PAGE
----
Clem Turner practices in the area of general corporate, corporate finance and business transactional law. Clem’s corporate practice areas include: mergers and acquisitions, private equity and venture capital finance, public corporate finance, securities law, commercial debt and lending, Internet and cyber law, intellectual property and general business and corporate counseling.
At Homeier & Law, P.C., we aim to better serve clients whose needs are underserved by traditional law firms. Our firm departs from the antiquated and inefficient model of the large firms and is entrepreneurial in spirit and service. Our clients receive the sophisticated representation and depth of expertise expected from the top firms while still benefiting from the responsiveness and client attention that only a smaller firm can provide. With lower overhead and a more efficient infrastructure, we are able to provide tremendous cost-savings to our clients. Our clients range from wealthy individuals and small businesses to large and publicly traded companies.
Prior to joining H&L and managing its New York office, Clem garnered broad corporate law and business experience within large law firms, boutique law firms, and as company counsel. Clem began his legal practice at two well respected international law firms, specializing in Mergers and Acquisitions, Securities, and Corporate Finance (including Venture Capital). Clem later served as head of “Business and Legal Affairs” for two emerging companies, utilizing his broad corporate knowledge base to solve the myriad of legal and practical issues faced by start-up companies. Most recently, as Counsel in a boutique law firm, Clem advised clients on a wide range of transactional matters and general business issues.
Clem is active in the entrepreneurial community and participates in and moderates panels focusing on issues related to start-up and developing businesses. Furthermore, Clem maintains a legal blog which provides information for entrepreneurs in these sectors. His blog can be found at www.mylegalinsights.com.
Clem graduated from Princeton University with a B.A. in Psychology. He graduated from Georgetown University Law School with a J.D., where he served as Executive Editor of the American Criminal Law Review. Mr. Turner is admitted to practice in New York and California.
Spam is the scourge of our e-mail boxes, and is regulated by the government under the CAN-SPAM Act. However, the CAN-SPAM Act catches e-mails which might serve a valid marketing purpose for your business. In this blog post, Clem Turner...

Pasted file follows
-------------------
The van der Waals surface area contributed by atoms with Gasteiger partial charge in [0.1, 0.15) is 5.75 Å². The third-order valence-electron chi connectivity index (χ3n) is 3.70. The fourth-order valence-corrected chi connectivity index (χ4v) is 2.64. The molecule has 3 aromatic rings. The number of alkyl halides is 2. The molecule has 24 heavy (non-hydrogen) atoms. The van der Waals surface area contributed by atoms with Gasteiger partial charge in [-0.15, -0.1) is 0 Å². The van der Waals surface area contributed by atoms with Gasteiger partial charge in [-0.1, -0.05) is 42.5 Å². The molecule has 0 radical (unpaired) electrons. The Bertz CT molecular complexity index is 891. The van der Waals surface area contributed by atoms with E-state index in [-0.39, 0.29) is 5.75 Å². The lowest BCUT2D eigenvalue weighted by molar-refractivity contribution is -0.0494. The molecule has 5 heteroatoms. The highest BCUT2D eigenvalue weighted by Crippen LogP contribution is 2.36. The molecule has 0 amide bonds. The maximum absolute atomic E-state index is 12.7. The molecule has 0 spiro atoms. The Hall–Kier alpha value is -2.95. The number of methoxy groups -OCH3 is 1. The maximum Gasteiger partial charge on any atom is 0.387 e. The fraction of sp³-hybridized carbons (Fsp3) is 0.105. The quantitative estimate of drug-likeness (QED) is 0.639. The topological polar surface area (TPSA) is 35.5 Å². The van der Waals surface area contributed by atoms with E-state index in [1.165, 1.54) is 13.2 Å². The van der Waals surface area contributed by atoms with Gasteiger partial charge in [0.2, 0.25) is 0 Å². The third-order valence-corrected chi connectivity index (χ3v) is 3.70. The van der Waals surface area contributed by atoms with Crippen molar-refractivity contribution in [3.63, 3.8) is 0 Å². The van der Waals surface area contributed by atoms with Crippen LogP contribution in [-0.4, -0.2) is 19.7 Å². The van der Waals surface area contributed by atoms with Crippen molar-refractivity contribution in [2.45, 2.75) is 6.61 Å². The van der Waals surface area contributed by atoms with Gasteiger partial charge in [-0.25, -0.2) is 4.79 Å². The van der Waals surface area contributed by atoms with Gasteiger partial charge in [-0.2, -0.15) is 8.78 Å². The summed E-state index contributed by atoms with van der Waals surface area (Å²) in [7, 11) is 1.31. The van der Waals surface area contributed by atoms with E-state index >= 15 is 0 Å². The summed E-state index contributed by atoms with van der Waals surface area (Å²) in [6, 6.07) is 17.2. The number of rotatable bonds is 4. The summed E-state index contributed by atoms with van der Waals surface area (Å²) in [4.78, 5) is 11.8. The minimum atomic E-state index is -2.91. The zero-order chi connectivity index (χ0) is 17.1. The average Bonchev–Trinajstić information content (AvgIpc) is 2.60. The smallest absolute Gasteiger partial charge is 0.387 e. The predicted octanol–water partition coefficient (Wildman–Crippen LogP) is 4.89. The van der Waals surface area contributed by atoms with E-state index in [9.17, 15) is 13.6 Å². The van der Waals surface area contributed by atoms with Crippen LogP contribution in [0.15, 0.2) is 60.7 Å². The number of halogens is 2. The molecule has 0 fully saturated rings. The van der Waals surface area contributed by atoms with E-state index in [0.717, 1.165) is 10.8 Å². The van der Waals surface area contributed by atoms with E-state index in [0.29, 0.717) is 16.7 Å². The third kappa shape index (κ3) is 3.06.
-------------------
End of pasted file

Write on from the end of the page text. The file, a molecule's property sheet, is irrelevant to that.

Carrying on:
July 17, 2011
The internet makes it extremely easy to copy someone else's work, whether via copy-and-paste, an embedded link, or any other way which technology enables. This use of another's creation is generally governed by Copyright Law, and in this blog...
CEOs of young companies can easily be tempted by third parties who pitch their expertise in raising money. As Clem Turner explains, however, these "money finders" can carry costs beyond the fees they charge young companies. Mr. Turner...
This blog post by Clem Turner explains the documentation which is necessary to conform with the securities laws. Compliance with these laws is necessary for any entrepreneur or small business seeking to raise capital by issuing equity. ...
July 16, 2011
Clem Turner explains how Congress's response to the financial crisis of 2008-09 will end up stifling start-ups by reducing their ability to obtain capital. Mr. Turner highlights how a change to a definition in securities laws drastically...
Clem Turner outlines the advantages and disadvantages of doing business as a different name than what you are incorporated as without creating another entity. Mr. Turner begins by explaining why you might want to do business under a different...
Clem Turner notes that just calling a temporary worker an intern does not necessarily mean that they do not need to be paid the minimum wage. He explains why even an "unpaid internship" to which both parties consent might run afoul of...
July 11, 2011
In this blog post, Clem Turner addresses the pressing question of when a new business venture should be incorporated. He brackets this decision by explaining the negatives of incorporating too early and the risks an entrepreneur runs by...
No clients exist for this lawyer.
Asked in New York | Startup Law | 527 days ago
Homeier & Law, P.C.
110 Wall Street